This weekend marks the start of the summer driving season (although one could be forgiven for not noticing, given recent weather conditions). Crude oil prices spiked to more than $135 per barrel on Wednesday and regular grade gasoline is touching $4 per gallon in many parts of the country. One commodity not in scarce supply, though, is analysis of the reasons for the dramatic price rises seen in recent weeks – see here and here (subscription req'd) – and their ramifications not only for summer travel, but for the economy at large.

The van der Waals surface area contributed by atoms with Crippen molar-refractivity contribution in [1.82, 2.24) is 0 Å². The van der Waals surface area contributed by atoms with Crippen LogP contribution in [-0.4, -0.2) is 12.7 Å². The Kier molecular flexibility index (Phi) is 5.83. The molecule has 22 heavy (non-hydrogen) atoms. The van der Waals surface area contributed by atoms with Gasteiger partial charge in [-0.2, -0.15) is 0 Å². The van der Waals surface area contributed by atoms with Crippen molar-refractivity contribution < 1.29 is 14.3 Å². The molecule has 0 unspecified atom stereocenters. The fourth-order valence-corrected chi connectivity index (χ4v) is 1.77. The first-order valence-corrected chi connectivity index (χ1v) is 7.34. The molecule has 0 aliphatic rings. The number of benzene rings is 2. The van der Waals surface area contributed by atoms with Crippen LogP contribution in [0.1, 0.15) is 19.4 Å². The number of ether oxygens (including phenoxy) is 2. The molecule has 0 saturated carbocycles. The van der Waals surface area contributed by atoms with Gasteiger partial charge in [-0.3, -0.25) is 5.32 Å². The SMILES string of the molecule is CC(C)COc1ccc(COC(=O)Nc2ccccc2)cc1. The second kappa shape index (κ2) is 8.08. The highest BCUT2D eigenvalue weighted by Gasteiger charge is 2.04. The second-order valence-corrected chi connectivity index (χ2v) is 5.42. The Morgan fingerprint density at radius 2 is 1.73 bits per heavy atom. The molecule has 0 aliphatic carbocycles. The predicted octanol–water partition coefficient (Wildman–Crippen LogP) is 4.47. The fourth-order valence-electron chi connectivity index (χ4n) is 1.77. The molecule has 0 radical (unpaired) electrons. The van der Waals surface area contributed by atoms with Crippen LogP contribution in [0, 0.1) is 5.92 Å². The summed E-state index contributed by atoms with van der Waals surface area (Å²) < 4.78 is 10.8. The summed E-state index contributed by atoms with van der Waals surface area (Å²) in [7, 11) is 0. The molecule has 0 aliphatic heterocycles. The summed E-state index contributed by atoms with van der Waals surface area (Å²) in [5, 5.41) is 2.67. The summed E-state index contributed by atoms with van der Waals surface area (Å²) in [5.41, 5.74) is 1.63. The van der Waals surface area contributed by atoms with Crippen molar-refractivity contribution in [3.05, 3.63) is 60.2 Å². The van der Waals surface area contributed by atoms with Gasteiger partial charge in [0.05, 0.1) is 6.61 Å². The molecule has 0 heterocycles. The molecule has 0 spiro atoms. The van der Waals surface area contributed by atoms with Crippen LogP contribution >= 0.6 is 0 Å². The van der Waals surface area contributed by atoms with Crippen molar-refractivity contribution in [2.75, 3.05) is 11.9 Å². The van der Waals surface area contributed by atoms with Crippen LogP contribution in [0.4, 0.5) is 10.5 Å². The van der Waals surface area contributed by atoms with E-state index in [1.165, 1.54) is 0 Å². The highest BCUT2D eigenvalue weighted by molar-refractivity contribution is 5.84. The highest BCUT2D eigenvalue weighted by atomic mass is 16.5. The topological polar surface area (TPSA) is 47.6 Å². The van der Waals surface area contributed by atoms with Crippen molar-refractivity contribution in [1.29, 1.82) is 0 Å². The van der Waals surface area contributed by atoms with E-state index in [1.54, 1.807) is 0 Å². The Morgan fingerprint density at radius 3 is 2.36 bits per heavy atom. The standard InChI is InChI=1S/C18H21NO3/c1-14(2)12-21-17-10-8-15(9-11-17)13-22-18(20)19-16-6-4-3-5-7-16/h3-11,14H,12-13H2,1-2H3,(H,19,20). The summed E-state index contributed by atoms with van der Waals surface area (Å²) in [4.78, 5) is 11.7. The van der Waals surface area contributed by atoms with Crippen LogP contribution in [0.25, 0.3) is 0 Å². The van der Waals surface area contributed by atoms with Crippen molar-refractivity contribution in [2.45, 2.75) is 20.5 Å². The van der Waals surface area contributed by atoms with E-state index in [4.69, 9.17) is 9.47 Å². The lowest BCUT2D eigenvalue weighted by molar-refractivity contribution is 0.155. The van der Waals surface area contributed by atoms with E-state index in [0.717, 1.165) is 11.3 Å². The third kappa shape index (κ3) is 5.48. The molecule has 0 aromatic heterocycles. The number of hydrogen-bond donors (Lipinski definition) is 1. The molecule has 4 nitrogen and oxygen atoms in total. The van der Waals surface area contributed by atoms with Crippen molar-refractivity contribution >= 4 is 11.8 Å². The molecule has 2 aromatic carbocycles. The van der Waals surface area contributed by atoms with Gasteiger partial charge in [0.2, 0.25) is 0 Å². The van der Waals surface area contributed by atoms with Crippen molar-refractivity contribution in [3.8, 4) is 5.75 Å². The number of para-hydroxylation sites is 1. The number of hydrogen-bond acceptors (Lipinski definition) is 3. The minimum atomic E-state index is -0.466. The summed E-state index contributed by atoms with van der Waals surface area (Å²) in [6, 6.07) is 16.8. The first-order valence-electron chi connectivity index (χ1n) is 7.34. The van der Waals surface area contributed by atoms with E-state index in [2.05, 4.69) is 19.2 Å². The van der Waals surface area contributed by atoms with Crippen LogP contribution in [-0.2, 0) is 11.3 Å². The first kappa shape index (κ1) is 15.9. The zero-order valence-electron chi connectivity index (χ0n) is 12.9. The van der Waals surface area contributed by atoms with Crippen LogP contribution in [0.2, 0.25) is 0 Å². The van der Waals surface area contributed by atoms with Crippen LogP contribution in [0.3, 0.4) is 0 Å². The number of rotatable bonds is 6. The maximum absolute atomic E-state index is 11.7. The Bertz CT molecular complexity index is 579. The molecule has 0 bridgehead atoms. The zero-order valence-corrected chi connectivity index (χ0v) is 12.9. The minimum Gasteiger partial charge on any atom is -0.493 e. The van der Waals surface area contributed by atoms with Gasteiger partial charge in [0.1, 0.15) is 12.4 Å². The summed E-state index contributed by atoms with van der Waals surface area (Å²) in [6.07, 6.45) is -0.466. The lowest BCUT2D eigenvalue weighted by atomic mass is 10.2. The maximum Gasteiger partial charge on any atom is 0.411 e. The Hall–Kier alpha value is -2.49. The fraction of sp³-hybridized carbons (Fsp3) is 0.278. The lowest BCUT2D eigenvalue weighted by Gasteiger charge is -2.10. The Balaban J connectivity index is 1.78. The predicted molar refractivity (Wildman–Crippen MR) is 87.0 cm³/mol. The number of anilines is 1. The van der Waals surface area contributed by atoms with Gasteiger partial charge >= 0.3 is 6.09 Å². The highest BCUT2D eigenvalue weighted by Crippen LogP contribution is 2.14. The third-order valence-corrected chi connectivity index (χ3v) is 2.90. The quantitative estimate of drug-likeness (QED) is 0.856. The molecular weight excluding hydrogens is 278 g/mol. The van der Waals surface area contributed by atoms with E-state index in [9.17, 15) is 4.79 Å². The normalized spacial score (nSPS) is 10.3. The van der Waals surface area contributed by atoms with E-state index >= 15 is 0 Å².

Meanwhile, in what has become a regular Washington ritual, a group of big oil execs were summoned to Capitol Hill this week for yet another verbal flogging. This piece points out the absurdity of such grandstanding, citing Congress' "refusal to let oil companies drill on federal lands…," which cuts "… sharply into our supply of crude as world demand grows and prices soar both here and abroad." Indeed, provisions for lifting drilling moratoria on some restricted lands were proposed for each of the last two energy bills, but were ultimately rejected.
Fostering increased domestic oil production is certainly not the magic bullet that will satisfy all of our energy needs now or in the future. Still, how about this idea for a moratorium: no more Congressional badgering of oil companies about high prices until our representatives are willing to own up to their role in formulating policies that lead to elevated energy costs.